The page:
Undergraduates make discoveries in Hawaiʻi –from mountain to sea

October 14, 2015 by Marcie Grabowski, University of Hawaii at Manoa
He’eia fishpond. Credit: Gilles Tisseraud

Original scientific research by two recent graduates from UH Mānoa's Global Environmental Science (GES) undergraduate program has shed new light on Hawai'i's past and current natural environment.

Camilla Tognacchini's senior research project began with the goal to assess how the removal of invasive mangroves affect the health of Heʻeia Fishpond, a 600- to 800-year-old productive fishpond on the windward side of Oahu.  During the two-month study period, which included a mangrove removal effort, Tognacchini and mentor (Oceanography Professor Margaret McManus) monitored salinity, water clarity and water movement in the fishpond, as well as weather conditions including rainfall, wind speed and direction, and atmospheric pressure. By fortune, the study period also captured the effects of three tropical storms – Wali, Iselle and Julio – thus expanding the scope of the study to include the effects of anthropogenic, as well as natural perturbations on the health of ecosystem. 

He'eia Fishpond can serve as a model to quantify impacts of watershed management to the coastal ocean. The study indicates how essential pond management and watershed management are in protecting coastal ocean resources.

Hawaiian fishponds are unique and advanced forms of aquaculture found nowhere else in the world.  Hawaiian coastal waters have been, and continue to be, subject to major anthropogenic impacts from land use changes, which have altered the characteristics of the coastal environment.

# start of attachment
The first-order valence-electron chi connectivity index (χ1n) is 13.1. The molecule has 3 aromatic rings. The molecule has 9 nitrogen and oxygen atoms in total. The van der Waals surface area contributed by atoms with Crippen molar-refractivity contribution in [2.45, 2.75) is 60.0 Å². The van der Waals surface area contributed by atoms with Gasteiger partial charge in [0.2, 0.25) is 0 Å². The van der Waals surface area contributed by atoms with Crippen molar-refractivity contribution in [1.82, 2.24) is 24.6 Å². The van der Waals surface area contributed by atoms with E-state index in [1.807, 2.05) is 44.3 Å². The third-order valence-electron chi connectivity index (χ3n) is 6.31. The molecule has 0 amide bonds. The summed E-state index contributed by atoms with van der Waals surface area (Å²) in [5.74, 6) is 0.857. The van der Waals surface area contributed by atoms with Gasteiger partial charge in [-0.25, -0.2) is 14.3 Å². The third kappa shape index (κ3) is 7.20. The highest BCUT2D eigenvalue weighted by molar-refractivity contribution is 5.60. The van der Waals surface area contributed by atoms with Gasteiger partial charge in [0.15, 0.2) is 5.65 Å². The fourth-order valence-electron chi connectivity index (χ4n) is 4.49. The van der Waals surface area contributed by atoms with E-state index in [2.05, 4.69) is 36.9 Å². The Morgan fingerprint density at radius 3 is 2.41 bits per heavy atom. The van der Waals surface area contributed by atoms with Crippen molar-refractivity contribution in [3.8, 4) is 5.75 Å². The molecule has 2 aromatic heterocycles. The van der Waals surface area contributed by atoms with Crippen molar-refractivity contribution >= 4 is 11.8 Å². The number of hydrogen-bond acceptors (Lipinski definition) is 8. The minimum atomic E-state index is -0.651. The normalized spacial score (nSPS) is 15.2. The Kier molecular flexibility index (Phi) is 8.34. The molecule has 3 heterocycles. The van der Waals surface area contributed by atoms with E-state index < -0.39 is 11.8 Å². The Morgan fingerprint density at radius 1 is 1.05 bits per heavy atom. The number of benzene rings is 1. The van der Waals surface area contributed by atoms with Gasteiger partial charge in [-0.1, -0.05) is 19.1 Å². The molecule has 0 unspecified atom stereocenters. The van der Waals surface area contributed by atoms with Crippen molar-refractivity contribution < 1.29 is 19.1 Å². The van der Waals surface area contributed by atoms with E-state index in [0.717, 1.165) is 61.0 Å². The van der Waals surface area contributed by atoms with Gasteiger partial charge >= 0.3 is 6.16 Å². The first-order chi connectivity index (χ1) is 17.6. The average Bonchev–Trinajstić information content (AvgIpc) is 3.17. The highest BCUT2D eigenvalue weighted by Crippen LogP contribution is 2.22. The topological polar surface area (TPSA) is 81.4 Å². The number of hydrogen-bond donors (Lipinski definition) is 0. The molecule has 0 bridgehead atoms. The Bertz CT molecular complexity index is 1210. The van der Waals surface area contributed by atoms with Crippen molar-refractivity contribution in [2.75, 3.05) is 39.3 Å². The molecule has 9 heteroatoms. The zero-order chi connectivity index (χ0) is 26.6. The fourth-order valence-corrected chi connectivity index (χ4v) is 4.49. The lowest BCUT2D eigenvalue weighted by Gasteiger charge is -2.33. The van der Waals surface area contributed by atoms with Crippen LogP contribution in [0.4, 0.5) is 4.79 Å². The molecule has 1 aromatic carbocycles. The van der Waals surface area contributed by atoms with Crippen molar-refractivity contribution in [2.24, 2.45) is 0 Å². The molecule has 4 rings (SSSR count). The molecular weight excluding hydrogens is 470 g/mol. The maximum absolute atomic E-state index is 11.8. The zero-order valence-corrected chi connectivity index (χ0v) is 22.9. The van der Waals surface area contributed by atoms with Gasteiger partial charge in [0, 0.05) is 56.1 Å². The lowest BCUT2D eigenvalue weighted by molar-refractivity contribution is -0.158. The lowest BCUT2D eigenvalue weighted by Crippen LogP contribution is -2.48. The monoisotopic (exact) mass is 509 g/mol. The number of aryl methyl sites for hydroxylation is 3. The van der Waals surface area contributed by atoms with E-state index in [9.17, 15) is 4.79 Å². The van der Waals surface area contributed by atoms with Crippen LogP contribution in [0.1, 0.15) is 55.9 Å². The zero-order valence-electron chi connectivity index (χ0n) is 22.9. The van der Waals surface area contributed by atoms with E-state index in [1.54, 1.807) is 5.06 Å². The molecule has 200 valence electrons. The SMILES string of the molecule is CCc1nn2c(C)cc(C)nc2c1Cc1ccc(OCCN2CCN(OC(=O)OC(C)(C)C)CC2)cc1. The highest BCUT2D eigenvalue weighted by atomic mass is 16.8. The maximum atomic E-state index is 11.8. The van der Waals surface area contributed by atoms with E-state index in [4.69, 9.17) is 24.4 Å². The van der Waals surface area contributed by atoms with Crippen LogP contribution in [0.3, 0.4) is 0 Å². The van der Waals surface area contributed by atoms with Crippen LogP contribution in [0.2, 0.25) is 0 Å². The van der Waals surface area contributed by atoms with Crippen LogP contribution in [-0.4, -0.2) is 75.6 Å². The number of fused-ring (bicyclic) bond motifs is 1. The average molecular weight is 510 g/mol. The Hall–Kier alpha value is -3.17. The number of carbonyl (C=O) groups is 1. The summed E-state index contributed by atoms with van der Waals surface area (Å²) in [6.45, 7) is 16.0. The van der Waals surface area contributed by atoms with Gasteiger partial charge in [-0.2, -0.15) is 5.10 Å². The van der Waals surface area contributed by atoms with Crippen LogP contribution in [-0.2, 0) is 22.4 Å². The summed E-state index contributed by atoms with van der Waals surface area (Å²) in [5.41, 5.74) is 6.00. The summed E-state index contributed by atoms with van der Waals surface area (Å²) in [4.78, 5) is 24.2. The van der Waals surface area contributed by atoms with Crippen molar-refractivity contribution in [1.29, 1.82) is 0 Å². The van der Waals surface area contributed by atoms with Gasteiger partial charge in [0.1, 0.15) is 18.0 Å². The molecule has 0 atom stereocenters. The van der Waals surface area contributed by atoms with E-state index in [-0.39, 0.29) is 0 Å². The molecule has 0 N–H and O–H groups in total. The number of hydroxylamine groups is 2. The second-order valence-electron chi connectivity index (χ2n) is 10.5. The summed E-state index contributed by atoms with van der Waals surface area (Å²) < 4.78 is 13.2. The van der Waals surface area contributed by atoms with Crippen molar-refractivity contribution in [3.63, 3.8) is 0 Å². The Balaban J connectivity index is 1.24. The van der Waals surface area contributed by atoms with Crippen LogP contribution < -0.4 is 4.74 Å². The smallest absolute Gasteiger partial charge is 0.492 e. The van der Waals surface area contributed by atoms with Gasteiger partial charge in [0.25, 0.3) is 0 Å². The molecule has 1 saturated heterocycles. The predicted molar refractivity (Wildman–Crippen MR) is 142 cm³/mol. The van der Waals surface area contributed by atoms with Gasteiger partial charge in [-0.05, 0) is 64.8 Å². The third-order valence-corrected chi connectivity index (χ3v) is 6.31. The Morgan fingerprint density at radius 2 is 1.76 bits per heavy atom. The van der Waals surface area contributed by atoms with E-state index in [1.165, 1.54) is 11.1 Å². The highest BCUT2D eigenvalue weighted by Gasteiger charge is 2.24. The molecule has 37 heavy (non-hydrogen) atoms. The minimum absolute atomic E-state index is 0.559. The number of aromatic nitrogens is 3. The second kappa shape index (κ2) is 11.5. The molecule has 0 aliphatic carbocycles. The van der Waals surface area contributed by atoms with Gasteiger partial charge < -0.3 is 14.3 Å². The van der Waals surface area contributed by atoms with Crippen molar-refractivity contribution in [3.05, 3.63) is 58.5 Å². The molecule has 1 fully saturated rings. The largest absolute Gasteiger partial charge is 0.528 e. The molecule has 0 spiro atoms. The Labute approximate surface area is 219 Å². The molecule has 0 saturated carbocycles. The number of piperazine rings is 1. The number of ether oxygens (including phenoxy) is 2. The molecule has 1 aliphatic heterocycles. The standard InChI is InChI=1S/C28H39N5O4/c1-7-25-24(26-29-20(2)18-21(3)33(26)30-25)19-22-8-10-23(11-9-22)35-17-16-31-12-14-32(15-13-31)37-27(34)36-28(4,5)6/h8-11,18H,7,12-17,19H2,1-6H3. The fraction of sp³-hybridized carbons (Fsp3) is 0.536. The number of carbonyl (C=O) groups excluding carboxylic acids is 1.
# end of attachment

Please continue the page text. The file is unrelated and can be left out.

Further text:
"Increased ocean temperatures increase the frequency of tropical cyclones near Hawaiʻi," said Tognacchini. "It is critical to have an understanding of how increased temperature and rainfall affect our coastal waters. With this understanding, areas like Heʻeia Fishpond can be properly managed to mitigate future variability."

A small wedge of ohia shows promise as an indicator of past climate. Credit: Justin Thayer

From the curious mind to resource managers and community planners, many are interested in understanding how local climate has varied in the past.  Scientists have long known that the form of carbon – that is, which isotope of carbon – a plant prefers to take in during photosynthesis can be influenced by environmental factors, such as rainfall.  

As a GES student, Justin Thayer worked with mentor and Oceanography Professor Axel Timmermann to evaluate whether the carbon isotopic composition of 'ōhi'a trees at Hakalau, Mauna Kea, on Hawaiʻi Island could provide a reliable indicator of past climate conditions. Thayer and Timmermann's work established that 'ōhi'a may indeed be a window into historical conditions on Mauna Kea.

Said Thayer, "Given the numerous parameters that influence the Hawaiian climate, elucidating the of the Hawaiian Islands is pertinent to understanding and predicting future climate conditions.  Since ʻōhiʻa grows in a wide range of climate types and given its potential long lifespan, the carbon isotope signature of ʻōhiʻa may be the perfect tool to provide high-resolution reconstructions of the climate history in the Hawaiian Islands."

Explore further: Is Hawaii prepared for the impacts of climate change?

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